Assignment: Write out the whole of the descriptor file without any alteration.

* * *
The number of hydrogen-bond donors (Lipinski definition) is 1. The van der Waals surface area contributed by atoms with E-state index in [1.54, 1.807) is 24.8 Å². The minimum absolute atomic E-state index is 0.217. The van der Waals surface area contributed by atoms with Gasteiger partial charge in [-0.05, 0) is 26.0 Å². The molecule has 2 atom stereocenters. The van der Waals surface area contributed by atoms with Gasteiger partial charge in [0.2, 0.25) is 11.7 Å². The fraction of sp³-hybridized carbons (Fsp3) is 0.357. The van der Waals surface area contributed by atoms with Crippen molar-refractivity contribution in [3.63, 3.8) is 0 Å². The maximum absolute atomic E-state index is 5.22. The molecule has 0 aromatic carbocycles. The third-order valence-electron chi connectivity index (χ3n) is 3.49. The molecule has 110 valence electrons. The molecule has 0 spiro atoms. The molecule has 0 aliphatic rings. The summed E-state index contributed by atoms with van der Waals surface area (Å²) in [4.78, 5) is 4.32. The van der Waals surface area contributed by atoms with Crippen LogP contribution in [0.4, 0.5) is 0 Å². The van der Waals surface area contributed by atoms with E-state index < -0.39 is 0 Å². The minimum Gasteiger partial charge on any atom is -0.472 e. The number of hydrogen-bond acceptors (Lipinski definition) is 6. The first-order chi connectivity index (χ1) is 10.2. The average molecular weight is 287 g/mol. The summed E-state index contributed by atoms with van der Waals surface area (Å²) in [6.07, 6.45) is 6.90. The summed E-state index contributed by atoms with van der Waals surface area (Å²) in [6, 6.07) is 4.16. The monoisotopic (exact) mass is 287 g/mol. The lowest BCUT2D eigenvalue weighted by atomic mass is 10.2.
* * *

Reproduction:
The number of hydrogen-bond donors (Lipinski definition) is 1. The van der Waals surface area contributed by atoms with E-state index in [1.54, 1.807) is 24.8 Å². The minimum absolute atomic E-state index is 0.217. The van der Waals surface area contributed by atoms with Gasteiger partial charge in [-0.05, 0) is 26.0 Å². The molecule has 2 atom stereocenters. The van der Waals surface area contributed by atoms with Gasteiger partial charge in [0.2, 0.25) is 11.7 Å². The fraction of sp³-hybridized carbons (Fsp3) is 0.357. The van der Waals surface area contributed by atoms with Crippen molar-refractivity contribution in [3.63, 3.8) is 0 Å². The maximum absolute atomic E-state index is 5.22. The molecule has 0 aromatic carbocycles. The third-order valence-electron chi connectivity index (χ3n) is 3.49. The molecule has 110 valence electrons. The molecule has 0 spiro atoms. The molecule has 0 aliphatic rings. The summed E-state index contributed by atoms with van der Waals surface area (Å²) in [4.78, 5) is 4.32. The van der Waals surface area contributed by atoms with Crippen LogP contribution in [0.4, 0.5) is 0 Å². The van der Waals surface area contributed by atoms with E-state index < -0.39 is 0 Å². The minimum Gasteiger partial charge on any atom is -0.472 e. The number of hydrogen-bond acceptors (Lipinski definition) is 6. The first-order chi connectivity index (χ1) is 10.2. The average molecular weight is 287 g/mol. The summed E-state index contributed by atoms with van der Waals surface area (Å²) in [6.07, 6.45) is 6.90. The summed E-state index contributed by atoms with van der Waals surface area (Å²) in [6, 6.07) is 4.16. The monoisotopic (exact) mass is 287 g/mol. The lowest BCUT2D eigenvalue weighted by atomic mass is 10.2.